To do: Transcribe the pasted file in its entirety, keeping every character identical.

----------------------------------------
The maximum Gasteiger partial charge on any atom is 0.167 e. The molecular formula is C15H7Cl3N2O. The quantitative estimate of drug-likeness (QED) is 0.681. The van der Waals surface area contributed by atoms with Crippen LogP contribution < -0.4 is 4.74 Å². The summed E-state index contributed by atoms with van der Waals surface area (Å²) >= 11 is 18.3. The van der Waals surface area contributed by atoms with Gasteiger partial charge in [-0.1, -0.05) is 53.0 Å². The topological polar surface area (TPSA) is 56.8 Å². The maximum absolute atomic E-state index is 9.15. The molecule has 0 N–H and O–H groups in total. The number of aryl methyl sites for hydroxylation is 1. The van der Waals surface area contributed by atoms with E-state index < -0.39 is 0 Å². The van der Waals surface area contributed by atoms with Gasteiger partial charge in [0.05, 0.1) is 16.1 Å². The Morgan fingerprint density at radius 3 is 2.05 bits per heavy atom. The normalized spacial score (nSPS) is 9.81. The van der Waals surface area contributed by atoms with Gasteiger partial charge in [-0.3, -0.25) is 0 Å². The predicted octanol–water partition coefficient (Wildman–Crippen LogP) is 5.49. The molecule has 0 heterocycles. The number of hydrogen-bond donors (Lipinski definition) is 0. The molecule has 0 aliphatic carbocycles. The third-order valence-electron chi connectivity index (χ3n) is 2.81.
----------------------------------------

The maximum Gasteiger partial charge on any atom is 0.167 e. The molecular formula is C15H7Cl3N2O. The quantitative estimate of drug-likeness (QED) is 0.681. The van der Waals surface area contributed by atoms with Crippen LogP contribution < -0.4 is 4.74 Å². The summed E-state index contributed by atoms with van der Waals surface area (Å²) >= 11 is 18.3. The van der Waals surface area contributed by atoms with Gasteiger partial charge in [-0.1, -0.05) is 53.0 Å². The topological polar surface area (TPSA) is 56.8 Å². The maximum absolute atomic E-state index is 9.15. The molecule has 0 N–H and O–H groups in total. The number of aryl methyl sites for hydroxylation is 1. The van der Waals surface area contributed by atoms with E-state index < -0.39 is 0 Å². The van der Waals surface area contributed by atoms with Gasteiger partial charge in [0.05, 0.1) is 16.1 Å². The Morgan fingerprint density at radius 3 is 2.05 bits per heavy atom. The normalized spacial score (nSPS) is 9.81. The van der Waals surface area contributed by atoms with Gasteiger partial charge in [-0.3, -0.25) is 0 Å². The predicted octanol–water partition coefficient (Wildman–Crippen LogP) is 5.49. The molecule has 0 heterocycles. The number of hydrogen-bond donors (Lipinski definition) is 0. The molecule has 0 aliphatic carbocycles. The third-order valence-electron chi connectivity index (χ3n) is 2.81.